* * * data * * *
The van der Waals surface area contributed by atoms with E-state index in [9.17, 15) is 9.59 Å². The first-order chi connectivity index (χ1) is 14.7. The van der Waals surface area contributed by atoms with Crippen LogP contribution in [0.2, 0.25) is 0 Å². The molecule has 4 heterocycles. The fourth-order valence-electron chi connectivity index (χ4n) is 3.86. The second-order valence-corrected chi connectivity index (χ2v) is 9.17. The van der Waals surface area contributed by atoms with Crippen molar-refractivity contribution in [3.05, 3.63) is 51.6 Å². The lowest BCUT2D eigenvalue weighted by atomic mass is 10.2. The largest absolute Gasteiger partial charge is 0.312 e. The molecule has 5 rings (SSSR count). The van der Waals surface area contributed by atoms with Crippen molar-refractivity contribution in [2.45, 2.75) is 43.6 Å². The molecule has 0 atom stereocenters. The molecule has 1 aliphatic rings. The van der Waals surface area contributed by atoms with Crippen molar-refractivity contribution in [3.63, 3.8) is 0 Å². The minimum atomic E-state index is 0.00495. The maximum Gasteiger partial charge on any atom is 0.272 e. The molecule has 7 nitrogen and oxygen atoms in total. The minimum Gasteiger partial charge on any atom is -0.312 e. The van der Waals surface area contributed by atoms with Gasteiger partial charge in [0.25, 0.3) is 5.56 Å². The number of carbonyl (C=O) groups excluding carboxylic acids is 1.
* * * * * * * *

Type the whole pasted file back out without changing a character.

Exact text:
The van der Waals surface area contributed by atoms with E-state index in [9.17, 15) is 9.59 Å². The first-order chi connectivity index (χ1) is 14.7. The van der Waals surface area contributed by atoms with Crippen LogP contribution in [0.2, 0.25) is 0 Å². The molecule has 4 heterocycles. The fourth-order valence-electron chi connectivity index (χ4n) is 3.86. The second-order valence-corrected chi connectivity index (χ2v) is 9.17. The van der Waals surface area contributed by atoms with Crippen molar-refractivity contribution in [3.05, 3.63) is 51.6 Å². The lowest BCUT2D eigenvalue weighted by atomic mass is 10.2. The largest absolute Gasteiger partial charge is 0.312 e. The molecule has 5 rings (SSSR count). The van der Waals surface area contributed by atoms with Crippen molar-refractivity contribution in [2.45, 2.75) is 43.6 Å². The molecule has 0 atom stereocenters. The molecule has 1 aliphatic rings. The van der Waals surface area contributed by atoms with Crippen molar-refractivity contribution in [3.63, 3.8) is 0 Å². The minimum atomic E-state index is 0.00495. The maximum Gasteiger partial charge on any atom is 0.272 e. The molecule has 7 nitrogen and oxygen atoms in total. The minimum Gasteiger partial charge on any atom is -0.312 e. The van der Waals surface area contributed by atoms with Gasteiger partial charge in [0.25, 0.3) is 5.56 Å². The number of carbonyl (C=O) groups excluding carboxylic acids is 1.